I planned on a lazy day today, but I had no idea I would be as lazy as I have been. I decided I wouldn’t try to write—might not till after the surgery—but I would read. I have a new Cleo Coyle coffeehouse mystery, and I want to get beyond page 1. But I frittered away the morning on Facebook and emails—plus a brief trip back to bed to ease my aching hip, The afternoon went the same way, and here it is almost nine o’clock. I haven’t read at all, and my bed is calling me.
Some nice things happened today. Christian fixed an Asian dinner tonight—cashew chicken with rice. Really good but a tad too much Siracha sauce for me. They brought dinner out to the cottage, and we all ate together. I don’t see much of Christian during the week when he’s busy with work, so it was a treat to have him here for dinner. Jacob has taken to coming to see me at least once a day but he usually doesn’t stay long, so it was nice to have him eat his dinner and take part in the conversation.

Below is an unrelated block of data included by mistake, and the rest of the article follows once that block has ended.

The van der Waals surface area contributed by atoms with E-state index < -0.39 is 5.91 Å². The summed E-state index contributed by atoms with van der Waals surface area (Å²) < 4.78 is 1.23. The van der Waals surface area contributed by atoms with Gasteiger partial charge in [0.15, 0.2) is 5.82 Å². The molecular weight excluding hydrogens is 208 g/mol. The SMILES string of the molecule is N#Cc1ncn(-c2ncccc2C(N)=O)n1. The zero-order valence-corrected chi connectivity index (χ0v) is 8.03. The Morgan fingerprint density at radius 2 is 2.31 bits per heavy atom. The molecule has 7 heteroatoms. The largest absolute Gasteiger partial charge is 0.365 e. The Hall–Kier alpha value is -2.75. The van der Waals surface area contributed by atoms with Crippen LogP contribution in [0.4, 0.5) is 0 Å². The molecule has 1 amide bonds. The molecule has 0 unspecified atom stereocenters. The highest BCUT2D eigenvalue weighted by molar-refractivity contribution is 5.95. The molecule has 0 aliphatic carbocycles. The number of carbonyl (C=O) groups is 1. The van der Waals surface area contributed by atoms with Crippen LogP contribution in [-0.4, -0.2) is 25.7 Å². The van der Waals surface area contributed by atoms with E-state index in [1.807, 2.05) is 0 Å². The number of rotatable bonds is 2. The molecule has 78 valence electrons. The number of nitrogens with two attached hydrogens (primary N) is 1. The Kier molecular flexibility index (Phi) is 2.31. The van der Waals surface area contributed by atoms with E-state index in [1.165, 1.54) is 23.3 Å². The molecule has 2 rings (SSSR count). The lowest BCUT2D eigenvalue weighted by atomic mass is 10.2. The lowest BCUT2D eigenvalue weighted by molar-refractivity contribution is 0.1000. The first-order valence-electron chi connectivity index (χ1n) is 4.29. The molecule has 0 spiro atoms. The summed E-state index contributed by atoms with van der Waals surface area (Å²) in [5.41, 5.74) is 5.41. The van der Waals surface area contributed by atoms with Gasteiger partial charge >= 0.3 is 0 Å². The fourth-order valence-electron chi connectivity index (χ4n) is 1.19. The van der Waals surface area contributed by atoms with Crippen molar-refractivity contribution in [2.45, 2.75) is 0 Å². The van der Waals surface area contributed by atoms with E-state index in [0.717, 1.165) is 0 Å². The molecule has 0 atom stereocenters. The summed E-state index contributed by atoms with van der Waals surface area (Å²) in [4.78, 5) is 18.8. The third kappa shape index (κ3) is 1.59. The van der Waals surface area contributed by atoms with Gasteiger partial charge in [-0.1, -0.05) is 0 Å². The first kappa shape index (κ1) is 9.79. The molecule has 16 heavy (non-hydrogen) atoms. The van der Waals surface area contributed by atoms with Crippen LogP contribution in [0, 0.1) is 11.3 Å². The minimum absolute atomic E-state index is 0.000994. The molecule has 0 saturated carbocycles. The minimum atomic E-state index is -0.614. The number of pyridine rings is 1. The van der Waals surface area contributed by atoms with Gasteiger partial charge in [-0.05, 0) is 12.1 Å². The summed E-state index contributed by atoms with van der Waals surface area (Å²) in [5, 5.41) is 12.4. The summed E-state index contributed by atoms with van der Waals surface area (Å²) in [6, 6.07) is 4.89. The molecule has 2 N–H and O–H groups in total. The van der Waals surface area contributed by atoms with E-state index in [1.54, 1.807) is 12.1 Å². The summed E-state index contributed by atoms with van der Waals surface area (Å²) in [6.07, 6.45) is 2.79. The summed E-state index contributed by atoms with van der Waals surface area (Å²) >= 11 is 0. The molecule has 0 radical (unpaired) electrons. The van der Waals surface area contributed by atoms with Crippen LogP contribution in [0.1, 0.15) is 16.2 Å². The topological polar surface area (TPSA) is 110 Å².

During dinner, I got an email from an old friend—I mean old; she was a couple of years ahead of me in high school and her sister was one of my best friends. She had read the newsletter I sent out a few days ago and was responding to the good news of my recovery which has begun even before surgery. I’ve had really good and satisfying response to that newsletter, and I am flattered and grateful. If you don’t get it and would like to, please email me at email@example.com.
Sue and Teddy came by about 5:30, bringing with them their happy enthusiasm for each other and for life. We talked about dogs and kids and neighbors and a bit about politics. It’s uplifting to visit with them—happiness is contagious. People who find each other in mid-life deserve special joy.
Earlier in the day Cyndy Twedell, a minister from my church, came by to deliver my prayer shawl. My neighbor’s mother, now deceased, knit it several years ago, and I nearly wore it out wrapping it around me as I sat at my desk and occasionally rolling my chair over it. I thought with regret that I’d just have to discard it when it fell completely apart but it occurred to me to call Cyndy and ask if the prayer shawl group could repair it. They could, and she returned it knowing I’d need it at the hospital. She told me it been infused with renewed prayers. Cyndy stayed for a cup of tea and conversation, and we had a good visit talking about church, some of the people we’ve lost touch with, different choices in worship, and, yes, a bit of politics—the upcoming women’s marches. As she left, Cyndy offered a kind prayer, one that I appreciated.
To there you have my lazy day. Excuse me now—I’m going to read Dead Cold Brew.